The Consumer Discretionary and Tech sectors have performed well so far this year. Using history as a guide, this is what that means for the rest of 2018.
Time for your Kensho stat of the day. November tends to be good for stocks. The top performing sectors: industrials, consumer discretionary and financials.
The S&P 500 Retailing Industry Group Index is up more than 25 percent over the past year. Four stocks – AMZN, NFLX, HD, LOW – have accounted for more than 95 percent of that gain.
Following each of the past four initial rate hikes since 1990, the consumer discretionary sector on average underperformed the broader S&P. What holds up? What pulls the sector lower, and what do analysts expect this time around?
From Black Friday through year’s end, the S&P traded higher 80% of the time, averaging a 2% gain, according to Kensho. CNBC's Morgan Brennan takes a look at a list of holiday winners and losers.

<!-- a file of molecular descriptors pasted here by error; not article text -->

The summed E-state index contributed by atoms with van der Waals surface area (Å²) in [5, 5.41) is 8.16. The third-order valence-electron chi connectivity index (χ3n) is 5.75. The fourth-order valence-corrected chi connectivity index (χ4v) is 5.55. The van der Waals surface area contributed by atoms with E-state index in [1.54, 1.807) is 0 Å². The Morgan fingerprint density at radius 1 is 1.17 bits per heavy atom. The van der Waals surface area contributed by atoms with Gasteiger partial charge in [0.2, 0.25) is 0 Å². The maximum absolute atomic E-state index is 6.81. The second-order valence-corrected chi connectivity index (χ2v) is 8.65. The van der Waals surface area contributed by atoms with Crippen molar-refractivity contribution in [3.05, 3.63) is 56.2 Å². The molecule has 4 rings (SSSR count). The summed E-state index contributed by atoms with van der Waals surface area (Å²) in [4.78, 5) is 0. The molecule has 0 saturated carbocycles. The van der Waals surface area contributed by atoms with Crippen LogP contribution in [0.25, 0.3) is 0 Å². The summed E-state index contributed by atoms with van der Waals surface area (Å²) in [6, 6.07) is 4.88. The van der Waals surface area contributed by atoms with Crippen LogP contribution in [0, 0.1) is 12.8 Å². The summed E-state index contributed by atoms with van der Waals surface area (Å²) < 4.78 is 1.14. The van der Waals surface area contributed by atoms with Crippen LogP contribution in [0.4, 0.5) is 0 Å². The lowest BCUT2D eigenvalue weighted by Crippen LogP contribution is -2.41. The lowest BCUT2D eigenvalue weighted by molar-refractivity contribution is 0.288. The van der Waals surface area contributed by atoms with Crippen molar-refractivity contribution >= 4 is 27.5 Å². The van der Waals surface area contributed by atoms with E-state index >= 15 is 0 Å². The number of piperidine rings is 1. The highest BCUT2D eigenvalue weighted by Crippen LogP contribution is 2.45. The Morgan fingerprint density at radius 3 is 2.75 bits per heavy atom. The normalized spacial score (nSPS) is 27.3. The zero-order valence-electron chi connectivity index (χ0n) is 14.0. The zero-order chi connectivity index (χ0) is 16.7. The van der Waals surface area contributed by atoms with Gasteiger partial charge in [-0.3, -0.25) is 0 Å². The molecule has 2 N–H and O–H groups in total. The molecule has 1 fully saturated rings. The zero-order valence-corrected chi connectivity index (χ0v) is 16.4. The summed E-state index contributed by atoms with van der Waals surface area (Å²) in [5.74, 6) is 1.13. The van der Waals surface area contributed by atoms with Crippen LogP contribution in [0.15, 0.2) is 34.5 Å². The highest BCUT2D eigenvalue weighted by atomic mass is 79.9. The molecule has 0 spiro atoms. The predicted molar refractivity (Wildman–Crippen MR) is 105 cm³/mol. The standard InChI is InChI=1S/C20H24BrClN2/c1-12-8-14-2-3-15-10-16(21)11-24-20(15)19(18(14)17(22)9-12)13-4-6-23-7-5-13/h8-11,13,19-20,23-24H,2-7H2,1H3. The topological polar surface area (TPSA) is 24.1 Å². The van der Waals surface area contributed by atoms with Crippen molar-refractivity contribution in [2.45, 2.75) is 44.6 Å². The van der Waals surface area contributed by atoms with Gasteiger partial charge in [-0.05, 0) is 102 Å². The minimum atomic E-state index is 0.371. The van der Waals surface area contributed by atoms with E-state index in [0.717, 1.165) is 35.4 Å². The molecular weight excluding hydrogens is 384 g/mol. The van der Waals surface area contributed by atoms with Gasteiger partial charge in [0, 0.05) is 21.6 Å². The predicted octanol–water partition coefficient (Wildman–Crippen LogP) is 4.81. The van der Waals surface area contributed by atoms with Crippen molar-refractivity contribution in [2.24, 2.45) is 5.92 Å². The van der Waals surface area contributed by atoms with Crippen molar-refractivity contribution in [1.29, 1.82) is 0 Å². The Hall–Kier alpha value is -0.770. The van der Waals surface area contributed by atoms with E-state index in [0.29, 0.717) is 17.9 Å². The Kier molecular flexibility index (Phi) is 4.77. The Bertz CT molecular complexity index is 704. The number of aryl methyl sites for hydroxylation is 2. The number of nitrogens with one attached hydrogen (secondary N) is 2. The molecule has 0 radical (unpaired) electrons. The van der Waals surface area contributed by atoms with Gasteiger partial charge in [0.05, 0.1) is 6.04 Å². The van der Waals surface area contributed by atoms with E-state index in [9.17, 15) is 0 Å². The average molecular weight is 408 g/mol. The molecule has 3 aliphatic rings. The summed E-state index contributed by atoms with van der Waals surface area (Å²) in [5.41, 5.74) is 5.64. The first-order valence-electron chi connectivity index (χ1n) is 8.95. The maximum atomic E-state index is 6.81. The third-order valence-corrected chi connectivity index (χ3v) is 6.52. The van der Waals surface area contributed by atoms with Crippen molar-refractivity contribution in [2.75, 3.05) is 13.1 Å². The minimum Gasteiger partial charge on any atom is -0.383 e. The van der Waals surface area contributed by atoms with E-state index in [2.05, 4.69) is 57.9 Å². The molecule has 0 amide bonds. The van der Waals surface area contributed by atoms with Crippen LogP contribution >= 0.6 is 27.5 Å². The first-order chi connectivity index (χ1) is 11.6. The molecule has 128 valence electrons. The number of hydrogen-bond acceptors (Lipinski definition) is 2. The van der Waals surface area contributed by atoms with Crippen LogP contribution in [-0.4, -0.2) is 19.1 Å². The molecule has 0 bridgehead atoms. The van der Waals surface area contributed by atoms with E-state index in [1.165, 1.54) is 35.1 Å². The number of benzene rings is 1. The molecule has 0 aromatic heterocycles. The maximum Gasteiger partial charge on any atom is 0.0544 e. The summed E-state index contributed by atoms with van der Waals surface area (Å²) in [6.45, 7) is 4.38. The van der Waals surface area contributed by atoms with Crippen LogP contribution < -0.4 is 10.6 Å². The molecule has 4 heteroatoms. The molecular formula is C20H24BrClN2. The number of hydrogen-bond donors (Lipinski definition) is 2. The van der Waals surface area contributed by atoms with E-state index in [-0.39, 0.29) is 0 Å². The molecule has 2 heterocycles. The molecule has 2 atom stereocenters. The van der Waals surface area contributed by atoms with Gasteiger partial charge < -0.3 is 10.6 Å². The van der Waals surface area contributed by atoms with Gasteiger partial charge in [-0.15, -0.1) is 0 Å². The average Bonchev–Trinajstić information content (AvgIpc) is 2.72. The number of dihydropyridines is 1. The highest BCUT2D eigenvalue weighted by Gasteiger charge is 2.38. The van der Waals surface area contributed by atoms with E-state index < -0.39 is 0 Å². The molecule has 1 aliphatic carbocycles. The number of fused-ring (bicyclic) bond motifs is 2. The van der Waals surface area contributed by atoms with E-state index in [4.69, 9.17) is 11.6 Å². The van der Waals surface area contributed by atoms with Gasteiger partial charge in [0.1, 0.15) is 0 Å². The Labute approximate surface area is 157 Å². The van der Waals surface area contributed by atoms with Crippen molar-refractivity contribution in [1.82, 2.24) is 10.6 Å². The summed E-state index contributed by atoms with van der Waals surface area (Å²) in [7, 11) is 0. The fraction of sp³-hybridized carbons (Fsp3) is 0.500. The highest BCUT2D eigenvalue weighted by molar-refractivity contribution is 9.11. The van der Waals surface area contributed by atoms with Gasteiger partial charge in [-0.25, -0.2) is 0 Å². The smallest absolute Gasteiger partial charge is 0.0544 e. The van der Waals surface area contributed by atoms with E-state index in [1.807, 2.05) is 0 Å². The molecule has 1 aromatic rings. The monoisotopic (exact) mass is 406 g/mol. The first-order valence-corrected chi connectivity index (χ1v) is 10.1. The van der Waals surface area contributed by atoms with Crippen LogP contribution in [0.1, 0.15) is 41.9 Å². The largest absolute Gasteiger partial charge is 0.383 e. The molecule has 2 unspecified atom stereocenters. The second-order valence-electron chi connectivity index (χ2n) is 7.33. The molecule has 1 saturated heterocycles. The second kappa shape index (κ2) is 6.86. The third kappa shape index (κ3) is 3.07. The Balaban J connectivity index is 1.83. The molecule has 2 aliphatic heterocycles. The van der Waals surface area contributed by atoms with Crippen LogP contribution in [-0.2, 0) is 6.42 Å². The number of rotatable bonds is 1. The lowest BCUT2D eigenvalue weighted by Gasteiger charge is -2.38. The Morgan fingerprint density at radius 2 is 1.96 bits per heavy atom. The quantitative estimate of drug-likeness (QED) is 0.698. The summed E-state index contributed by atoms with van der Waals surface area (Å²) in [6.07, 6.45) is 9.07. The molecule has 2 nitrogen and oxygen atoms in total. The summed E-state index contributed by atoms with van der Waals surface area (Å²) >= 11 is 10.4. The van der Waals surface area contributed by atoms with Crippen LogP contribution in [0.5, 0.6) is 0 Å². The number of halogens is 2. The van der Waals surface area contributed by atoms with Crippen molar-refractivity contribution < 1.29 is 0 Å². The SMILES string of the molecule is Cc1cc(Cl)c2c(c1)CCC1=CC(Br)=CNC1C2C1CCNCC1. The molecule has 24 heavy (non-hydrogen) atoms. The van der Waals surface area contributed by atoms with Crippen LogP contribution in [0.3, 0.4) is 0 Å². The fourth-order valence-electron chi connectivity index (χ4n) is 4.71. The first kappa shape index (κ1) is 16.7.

Consumer-discretionary stocks had been outperforming the S&P 500 by a long shot but that looks like it's ending now. Here's why.
The "Halftime Report" traders give their trades for the second half.
Apple building a car may seem nuts. Or is it inevitable? Here are the 10 best reasons for and against the tech giant's move into autos.
Looking for stocks that are winners during the holidays? Don't look where you might expect them to be—many retailers have underperformed.
Metals and mining companies have taken a beating in 2015 but building-related names and chemicals producers have had a great year. What's driving these stocks higher? Will it continue in 2016?
Materials tend to be closely correlated with China, the top consumer for many commodities and chemicals. We crunched the numbers with Kensho to see how materials perform when there are signs of weakness in the world’s second largest economy.
History shows that this sector tends to rally in the fourth quarter - and indeed materials have gained 10% this time as well. But how do these stocks fare once a new calendar year starts?
ETF Edge, hosted by Bob Pisani, is dedicated to the fastest growing investing trend right now: ETFs.
Between new federal tax bill changes and underutilized deductions, CNBC finds ways to save money while filing taxes.
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